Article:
The silhouette is an old art form, said to have been named after �tienne de Silhouette, Louis XV’s finance minister. Apparently, he was so stingy that anything cheap, including portraits, were labelled “a la Silhouette.” Silhouettes became very popular in the 18th century but went out of fashion after the invention of the daguerreotype, an early form of photography. And now here we are, creating silhouettes with our digital cameras. Ain’t life grand?
A silhouette is simply a dark outline filled with a solid color, usually against a light background. Those dancing iPod ads are good examples of silhouettes. You might think that creating these types of images with your camera is a difficult or highly technical task. Well, you’d be wrong.
The trick to creating silhouettes comes from an understanding of how your camera calculates exposure. The light meter in your camera doesn’t know anything about the scene in front of it except how much light is shining through the lens. That light is analyzed and measured and shutter/aperture settings are calculated. This works best if the lighting in your scene is even. But if the scene has very bright areas and very dark areas then it doesn’t do so well and will often underexpose your subject (making it too dark). This is one of the reasons for the advice to keep the sun at your back when shooting photos.
How can you take advantage of this to make a silhouette? The simplest way to make one is to place your subject in front of a very bright background. This could be anything from a bright, cloud-filled sky to the sunset to a window with sunlight streaming in. The brighter the background the better. This mixture of bright background and darker subject will confuse the camera’s light meter — exactly what we want. Make sure your camera is not in portrait mode, zoom out or take a few steps back to make sure the bright background is included in the scene along with your subject, and then shoot. It’s as simple as that. The reason for not wanting portrait mode for this type of shot is that sometimes portrait mode will activate a different kind of light reading that diregards light from the edges of the frame (called “center-weighted” exposure).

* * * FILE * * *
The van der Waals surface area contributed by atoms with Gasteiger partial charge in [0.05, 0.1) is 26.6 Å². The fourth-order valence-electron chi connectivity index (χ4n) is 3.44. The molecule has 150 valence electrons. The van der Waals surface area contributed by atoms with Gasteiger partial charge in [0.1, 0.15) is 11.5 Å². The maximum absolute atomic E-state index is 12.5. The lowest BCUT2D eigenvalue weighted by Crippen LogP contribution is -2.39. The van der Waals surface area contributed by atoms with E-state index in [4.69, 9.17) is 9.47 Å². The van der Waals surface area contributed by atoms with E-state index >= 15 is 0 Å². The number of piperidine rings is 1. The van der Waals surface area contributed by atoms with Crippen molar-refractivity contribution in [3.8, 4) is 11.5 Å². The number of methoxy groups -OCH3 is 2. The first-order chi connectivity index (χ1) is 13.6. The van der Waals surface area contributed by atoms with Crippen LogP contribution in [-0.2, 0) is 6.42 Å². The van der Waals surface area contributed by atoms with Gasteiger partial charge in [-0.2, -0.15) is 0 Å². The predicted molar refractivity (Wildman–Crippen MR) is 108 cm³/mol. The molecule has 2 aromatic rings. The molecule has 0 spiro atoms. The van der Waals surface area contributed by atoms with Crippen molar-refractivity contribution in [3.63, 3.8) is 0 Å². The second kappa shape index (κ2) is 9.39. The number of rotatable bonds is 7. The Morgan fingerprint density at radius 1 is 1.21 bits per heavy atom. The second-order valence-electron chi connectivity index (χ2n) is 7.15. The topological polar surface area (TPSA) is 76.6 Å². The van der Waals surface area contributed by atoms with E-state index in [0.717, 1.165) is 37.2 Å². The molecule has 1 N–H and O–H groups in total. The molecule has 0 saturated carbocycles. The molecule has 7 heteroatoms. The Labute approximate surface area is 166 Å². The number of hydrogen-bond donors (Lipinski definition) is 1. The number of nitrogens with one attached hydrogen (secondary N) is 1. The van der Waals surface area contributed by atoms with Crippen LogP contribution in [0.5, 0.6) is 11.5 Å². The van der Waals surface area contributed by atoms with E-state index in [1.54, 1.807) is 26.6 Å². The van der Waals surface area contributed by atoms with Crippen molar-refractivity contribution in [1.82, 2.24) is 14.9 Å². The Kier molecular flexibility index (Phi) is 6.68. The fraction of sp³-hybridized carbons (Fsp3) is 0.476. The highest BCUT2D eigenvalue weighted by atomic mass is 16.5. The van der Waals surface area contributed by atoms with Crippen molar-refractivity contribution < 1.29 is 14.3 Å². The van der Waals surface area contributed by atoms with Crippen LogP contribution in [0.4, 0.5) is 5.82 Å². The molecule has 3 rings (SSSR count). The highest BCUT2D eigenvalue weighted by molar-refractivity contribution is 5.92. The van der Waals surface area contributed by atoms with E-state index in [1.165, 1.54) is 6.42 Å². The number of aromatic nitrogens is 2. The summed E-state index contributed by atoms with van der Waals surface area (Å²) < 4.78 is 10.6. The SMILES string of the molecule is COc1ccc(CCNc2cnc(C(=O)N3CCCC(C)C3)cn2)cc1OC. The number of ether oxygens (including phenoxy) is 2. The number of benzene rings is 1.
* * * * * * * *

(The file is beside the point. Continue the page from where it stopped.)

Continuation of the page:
To really boost the effect, you can use your camera’s “exposure lock” feature. Many cameras allow you to “lock” the exposure from one subject, recompose on a different subject, and then shoot the photo. Cameras that have this feature usually allow you to do this by simply holding the shutter half-way down. Other cameras might have a separate button to temporarily lock the exposure. Here’s how you use it: point the camera at the bright background so that it fills the frame. Now lock the exposure. Then, recompose to include your subject and the background together and take the photo. Since the exposure was locked on the bright background, the camera will expose the background correctly and underexpose the subject, often making a perfect silhouette.
Full-body portraits and faces in profile make good subjects and shooting them in this way can be a lot of fun. One final tip: when your family and friends are “oohing and ahhing” over your artistic silhouettes, don’t forget to let them believe that they were very difficult to make.